🎯 Pinterest’s growth paradox

Start narrow to grow wide

Read time: 3 minutes 25 seconds

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Pinterest’s growth paradox

Chess Move

The what: A TLDR explanation of the strategy

When you launch a new product, there’s an overwhelming temptation to get as many people to use it as possible.

Anyone willing to try it.

Any traffic source.

Rather than letting anyone and everyone in, Pinterest leveraged a number of counterintuitive tactics to restrict the volume of new users.

This perception of exclusivity increased demand, and was the driving force behind their ~50% month-on-month growth… for 2 years straight.

Between launching in January 2010 to January 2012, Pinterest grew to 11.7 million users.

By July 2013, they had over 70 million users.


Strategy Playbook: Scarcity drives demand. Grow your product by restricting who can use it.

Here’s how they did it:


The how: The strategic playbook boiled down to 3x key takeaways

1. The ‘invite-only’ paradox

When Pinterest launched, there were just 2 ways to get access:

  1. Someone with access invited you, or

  2. You request access, with no specified timeline for when you’d be accepted

For option 1 users, Pinterest felt like a community you were personally chosen to join, so you’d naturally be a more engaged participant.

For option 2 users, the uncertainty created a sense of anticipation, so once the invitation finally came, you’d be more likely to engage, and even share on Facebook or Twitter that you were selected for early access.

If you had no access, you could still see current members’ pins and boards, but you couldn’t create pins or curate boards of your own.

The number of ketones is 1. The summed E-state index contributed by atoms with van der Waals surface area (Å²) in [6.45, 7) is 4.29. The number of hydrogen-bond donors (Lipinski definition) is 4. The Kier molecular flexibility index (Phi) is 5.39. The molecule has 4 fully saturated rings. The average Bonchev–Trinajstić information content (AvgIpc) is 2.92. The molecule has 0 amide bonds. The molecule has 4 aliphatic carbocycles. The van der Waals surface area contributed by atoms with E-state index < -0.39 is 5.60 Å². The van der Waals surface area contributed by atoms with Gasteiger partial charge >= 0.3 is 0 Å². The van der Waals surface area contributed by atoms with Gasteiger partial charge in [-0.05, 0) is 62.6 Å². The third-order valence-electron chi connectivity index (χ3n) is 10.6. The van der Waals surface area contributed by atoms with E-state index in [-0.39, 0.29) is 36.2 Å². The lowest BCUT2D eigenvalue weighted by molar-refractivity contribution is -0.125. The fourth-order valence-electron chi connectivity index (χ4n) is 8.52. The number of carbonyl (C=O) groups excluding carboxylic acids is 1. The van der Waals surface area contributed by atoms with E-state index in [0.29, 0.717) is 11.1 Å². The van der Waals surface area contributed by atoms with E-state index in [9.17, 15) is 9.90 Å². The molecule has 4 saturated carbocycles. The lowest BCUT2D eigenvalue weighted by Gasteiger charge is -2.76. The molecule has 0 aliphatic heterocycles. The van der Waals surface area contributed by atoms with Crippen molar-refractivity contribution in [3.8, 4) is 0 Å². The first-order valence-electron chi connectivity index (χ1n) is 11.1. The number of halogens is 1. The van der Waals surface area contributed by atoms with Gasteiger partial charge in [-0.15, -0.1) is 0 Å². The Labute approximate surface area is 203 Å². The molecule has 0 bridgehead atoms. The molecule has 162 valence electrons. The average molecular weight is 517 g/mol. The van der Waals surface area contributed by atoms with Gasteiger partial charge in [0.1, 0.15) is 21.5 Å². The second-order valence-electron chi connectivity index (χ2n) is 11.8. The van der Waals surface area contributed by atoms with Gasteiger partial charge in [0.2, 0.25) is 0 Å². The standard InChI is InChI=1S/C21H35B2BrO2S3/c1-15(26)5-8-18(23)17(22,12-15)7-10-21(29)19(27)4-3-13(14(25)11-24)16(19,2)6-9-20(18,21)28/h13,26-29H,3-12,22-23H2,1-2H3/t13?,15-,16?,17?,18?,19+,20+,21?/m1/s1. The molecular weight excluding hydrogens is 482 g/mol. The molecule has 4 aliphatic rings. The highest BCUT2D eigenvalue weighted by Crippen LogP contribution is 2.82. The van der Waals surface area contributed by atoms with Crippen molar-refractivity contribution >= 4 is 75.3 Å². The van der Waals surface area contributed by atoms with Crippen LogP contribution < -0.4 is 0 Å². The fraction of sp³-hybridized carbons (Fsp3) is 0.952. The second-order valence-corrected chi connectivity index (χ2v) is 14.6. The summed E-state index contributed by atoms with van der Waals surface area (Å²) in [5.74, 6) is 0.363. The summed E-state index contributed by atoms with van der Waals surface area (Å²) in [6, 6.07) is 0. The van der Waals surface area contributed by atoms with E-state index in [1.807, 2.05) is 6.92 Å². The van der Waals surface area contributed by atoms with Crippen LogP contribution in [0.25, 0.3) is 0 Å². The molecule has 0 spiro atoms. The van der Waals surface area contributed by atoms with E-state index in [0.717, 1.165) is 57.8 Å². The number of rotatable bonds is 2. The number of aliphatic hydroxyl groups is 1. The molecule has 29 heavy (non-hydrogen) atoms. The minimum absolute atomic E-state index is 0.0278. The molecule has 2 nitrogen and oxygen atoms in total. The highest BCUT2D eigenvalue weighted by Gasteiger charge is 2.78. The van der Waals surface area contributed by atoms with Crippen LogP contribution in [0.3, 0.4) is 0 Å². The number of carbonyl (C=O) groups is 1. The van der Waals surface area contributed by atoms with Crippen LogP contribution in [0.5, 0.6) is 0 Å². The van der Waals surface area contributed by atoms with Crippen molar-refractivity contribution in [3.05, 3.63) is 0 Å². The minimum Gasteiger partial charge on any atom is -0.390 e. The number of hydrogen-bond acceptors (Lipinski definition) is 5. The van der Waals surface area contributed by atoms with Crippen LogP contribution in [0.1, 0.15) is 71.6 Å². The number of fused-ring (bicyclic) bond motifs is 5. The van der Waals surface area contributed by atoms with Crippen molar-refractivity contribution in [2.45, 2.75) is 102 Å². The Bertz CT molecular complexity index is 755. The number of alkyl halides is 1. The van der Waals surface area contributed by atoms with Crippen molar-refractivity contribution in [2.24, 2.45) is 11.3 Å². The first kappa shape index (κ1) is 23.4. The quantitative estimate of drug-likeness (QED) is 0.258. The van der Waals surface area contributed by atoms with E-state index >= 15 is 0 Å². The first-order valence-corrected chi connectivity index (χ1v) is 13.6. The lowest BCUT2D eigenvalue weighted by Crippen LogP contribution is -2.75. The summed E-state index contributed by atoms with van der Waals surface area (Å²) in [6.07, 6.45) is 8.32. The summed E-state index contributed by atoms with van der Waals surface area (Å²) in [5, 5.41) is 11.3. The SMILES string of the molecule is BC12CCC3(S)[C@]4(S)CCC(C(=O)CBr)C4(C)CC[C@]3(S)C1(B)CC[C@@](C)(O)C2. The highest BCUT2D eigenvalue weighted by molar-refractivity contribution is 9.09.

From the outside, Pinterest seemed both in-demand and exclusive → everyone wants it but no one has it.

You could even view the product, but you couldn’t play with it yourself.

From the inside, your access was a status symbol as an early adopter → not just of something new, but something new and exclusive.

It made Pinterest less like a mainstream trend, and more like a scarce resource.

Paradoxically, the way to grow wide was to start narrow.

2. Counterintuitive caps on exponential growth

Getting users to invite more users is viral growth 101.

Generally, the aim is to maximise the number of referrals per user to drive up “K-factor” (viral coefficient).


Rather than seeking to incentivise users to refer their entire network, Pinterest counterintuitively gave each user only a limited number of invites.

This worked for a number of reasons:

Exclusive brand: Limited invites aligned with the exclusive allure they were creating - not only was Pinterest “invite-only”, it created the perception that it was difficult to get an invite at all.

Scarcity effect: People have a cognitive bias towards placing higher value on things that are scarce. By giving users a limited number of invites, each one became a careful choice, which in turn maximised the likelihood that users would invite others at all.

Engaged referrals: The limitation encouraged users to only invite those who would actually value the platform. This led to the growth of higher-quality, more-engaged users.

3. Bypass network activation

One fundamental problem with being so restrictive about letting new users into a social network is the “cold start problem”.

Users rely on “network effects” to get value, meaning the app is only valuable if they can quickly interact with their friends, colleagues, local community, interest groups etc.

An exclusive community like early Pinterest risks having no relevant content to show new users.

2 tactics they use to solve for this:


To populate the platform with initial high-quality content, founder Ben Silbermann personally reached out to a group of design, arts, and crafts bloggers.

Then, when early users signed up, they were automatically set to following these creators, and were immediately presented with an aesthetic feed.

Social signup

Pinterest bypassed needing to create a social graph of its users from scratch by leveraging existing networks like Facebook and Twitter.

New users were prompted to ‘Connect with Facebook / Twitter’, which connected them to their friends out-of-the-box, and greeted them with a page full of content from people they know.

Both tactics made the first app session more valuable, reducing the churn likelihood of new users.

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